• bunch of dudes show up to fight, bring demon
  • hero punches demon to death, dudes reconsider
  • dudes figure ROI isn’t there, bail

When I got into writing that sequence, I realized what you probably already noticed: that’s ONE scene. Writing ground to a halt as I struggled to keep the fight going without descending into pointless detail, just to pad it out to a length suitable for three scenes. But in terms of the story outside of the fight, only one thing happens: the hero causes the dudes to run away. Not enough scope for three scenes.

At first I didn’t realize what had happened. All I knew was that I was struggling, that I wasn’t even ENJOYING the process (which is strange for me — normally I really enjoy the actual writing, when I can manage to make myself sit down and do it). I grumbled and groused and did everything except write. I told myself what a terrible, terrible writer I am and why do I even bother and nobody’s reading this anyways and hey here’s a glass of whiskey how did that happen.

But I recalled the episode with the sushi chef, and took another look at my outline, and realised I didn’t have enough story here. Instead of finding a way to grind out more words and try to fit my pre-conceived word count expectations, I realized the thing to do was to adjust the SCOPE of the scenes.

This fight was really one scene. Reducing its scope, while retaining the basic structure of the fight, worked great, and the resulting scene was once again fun to write. And the change in structure opened up another plot possibility, and I made up my word count with much better material. The new tale moves better, and has a more satisfying structure.

All because of scope.

Excessive Scope: Too Much

My example of the sushi chef above was a case where I had put too much scope into the scene. I was imagining this chef becoming a major character, and the relationship he formed with the hero would become an ongoing thing. But honestly, the game at that point was about tracking down a gangster and stopping his plot, and adding all this stuff with the hard-to-impress sushi chef only bogged us down.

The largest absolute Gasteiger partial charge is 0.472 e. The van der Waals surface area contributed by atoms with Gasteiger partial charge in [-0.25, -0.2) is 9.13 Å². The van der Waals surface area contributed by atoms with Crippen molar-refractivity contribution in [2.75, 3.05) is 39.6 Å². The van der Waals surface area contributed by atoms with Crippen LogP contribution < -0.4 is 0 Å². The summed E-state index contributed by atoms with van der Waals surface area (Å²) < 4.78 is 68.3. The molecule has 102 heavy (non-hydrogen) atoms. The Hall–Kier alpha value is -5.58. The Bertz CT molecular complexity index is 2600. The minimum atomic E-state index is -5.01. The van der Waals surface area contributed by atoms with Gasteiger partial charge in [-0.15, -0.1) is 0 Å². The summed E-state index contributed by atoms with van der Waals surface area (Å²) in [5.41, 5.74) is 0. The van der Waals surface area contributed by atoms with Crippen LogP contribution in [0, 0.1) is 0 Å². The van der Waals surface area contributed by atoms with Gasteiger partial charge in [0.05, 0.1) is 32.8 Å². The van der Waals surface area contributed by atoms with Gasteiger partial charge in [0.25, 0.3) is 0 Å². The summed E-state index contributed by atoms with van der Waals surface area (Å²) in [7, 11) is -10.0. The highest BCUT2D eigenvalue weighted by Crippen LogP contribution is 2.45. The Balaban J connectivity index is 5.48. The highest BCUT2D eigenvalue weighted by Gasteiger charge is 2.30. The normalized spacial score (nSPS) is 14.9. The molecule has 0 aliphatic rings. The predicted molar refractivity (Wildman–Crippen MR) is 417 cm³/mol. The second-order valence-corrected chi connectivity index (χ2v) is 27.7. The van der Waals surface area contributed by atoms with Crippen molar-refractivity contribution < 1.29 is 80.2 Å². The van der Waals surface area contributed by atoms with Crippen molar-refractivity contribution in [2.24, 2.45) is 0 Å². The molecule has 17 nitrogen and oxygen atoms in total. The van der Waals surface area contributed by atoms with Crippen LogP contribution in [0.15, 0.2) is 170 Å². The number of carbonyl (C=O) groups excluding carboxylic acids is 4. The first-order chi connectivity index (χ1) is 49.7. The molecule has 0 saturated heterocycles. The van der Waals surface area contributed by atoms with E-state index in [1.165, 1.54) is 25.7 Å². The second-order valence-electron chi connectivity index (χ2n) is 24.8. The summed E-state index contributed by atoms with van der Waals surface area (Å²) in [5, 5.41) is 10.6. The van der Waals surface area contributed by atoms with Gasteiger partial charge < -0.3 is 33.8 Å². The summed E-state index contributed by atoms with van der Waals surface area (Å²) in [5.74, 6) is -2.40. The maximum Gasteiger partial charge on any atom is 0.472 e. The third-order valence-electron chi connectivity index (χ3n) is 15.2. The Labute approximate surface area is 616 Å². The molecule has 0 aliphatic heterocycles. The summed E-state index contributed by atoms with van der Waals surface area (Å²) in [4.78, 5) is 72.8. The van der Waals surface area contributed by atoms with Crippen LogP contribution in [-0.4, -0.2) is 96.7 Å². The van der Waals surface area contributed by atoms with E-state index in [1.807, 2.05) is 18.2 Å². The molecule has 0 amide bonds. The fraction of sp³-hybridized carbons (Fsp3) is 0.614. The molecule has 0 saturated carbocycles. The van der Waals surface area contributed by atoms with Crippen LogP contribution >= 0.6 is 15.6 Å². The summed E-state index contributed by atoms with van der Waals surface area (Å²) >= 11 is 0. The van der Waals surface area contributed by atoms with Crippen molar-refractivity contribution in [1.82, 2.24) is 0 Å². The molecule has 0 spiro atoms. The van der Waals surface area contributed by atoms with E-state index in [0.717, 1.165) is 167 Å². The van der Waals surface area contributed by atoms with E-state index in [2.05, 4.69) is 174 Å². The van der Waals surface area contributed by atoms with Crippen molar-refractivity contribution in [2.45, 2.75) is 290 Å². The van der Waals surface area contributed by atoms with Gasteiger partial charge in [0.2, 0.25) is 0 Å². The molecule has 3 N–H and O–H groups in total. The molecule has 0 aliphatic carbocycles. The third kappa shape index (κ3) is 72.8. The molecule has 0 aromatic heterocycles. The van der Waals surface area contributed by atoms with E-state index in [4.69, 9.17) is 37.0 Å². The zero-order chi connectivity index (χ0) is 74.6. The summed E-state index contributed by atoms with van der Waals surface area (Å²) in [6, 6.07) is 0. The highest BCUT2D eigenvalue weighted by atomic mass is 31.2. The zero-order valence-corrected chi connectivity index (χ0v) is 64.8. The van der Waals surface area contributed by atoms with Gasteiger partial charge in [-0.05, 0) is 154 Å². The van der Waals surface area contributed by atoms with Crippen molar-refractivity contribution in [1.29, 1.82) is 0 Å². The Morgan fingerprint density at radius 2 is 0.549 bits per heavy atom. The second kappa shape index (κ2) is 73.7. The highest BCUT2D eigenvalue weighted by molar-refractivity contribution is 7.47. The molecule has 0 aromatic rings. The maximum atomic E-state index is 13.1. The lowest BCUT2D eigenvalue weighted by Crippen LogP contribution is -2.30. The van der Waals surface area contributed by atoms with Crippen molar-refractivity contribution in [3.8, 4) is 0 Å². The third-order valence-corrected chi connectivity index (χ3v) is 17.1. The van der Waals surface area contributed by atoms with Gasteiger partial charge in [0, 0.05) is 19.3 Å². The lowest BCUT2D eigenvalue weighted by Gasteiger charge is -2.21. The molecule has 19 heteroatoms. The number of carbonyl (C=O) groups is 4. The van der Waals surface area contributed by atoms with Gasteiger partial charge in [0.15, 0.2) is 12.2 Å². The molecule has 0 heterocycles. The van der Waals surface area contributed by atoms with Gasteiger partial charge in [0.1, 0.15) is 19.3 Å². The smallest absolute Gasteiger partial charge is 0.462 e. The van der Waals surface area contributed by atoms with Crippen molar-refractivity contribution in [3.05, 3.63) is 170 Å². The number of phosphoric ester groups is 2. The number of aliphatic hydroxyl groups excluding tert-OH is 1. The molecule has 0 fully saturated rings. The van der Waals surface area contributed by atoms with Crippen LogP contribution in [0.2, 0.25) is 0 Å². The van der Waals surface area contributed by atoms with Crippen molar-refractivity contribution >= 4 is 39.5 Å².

Fortunately, sitting at a table makes for easy rejigging. We realised what had happened, agreed to move the scene along and reduced the scope. Play went on, and we had a memorable game session.

Using Scope To Clear The Path

Comparing writing with GMing has proven a fruitful way to get some perspective on issues in story-telling. If we hadn’t had that moment with the sushi chef, I might not have been able to solve the problem with the demon-punching. Thinking on these experiences lately, I realized how often I can find solutions to difficult story issues by stepping back and changing the scope of a moment. Even if it doesn’t lead directly to a solution, I find the exercise shows me where I’ve blinded myself in the story, and points to how I might get out of the grinding struggle.

I’ve spent a lot of my life at the game table, running games. It’s good to know that experience can pay off as a writer, too.

(if you liked this article, check out Table to Page 1: My Secret Technique is Killing Me)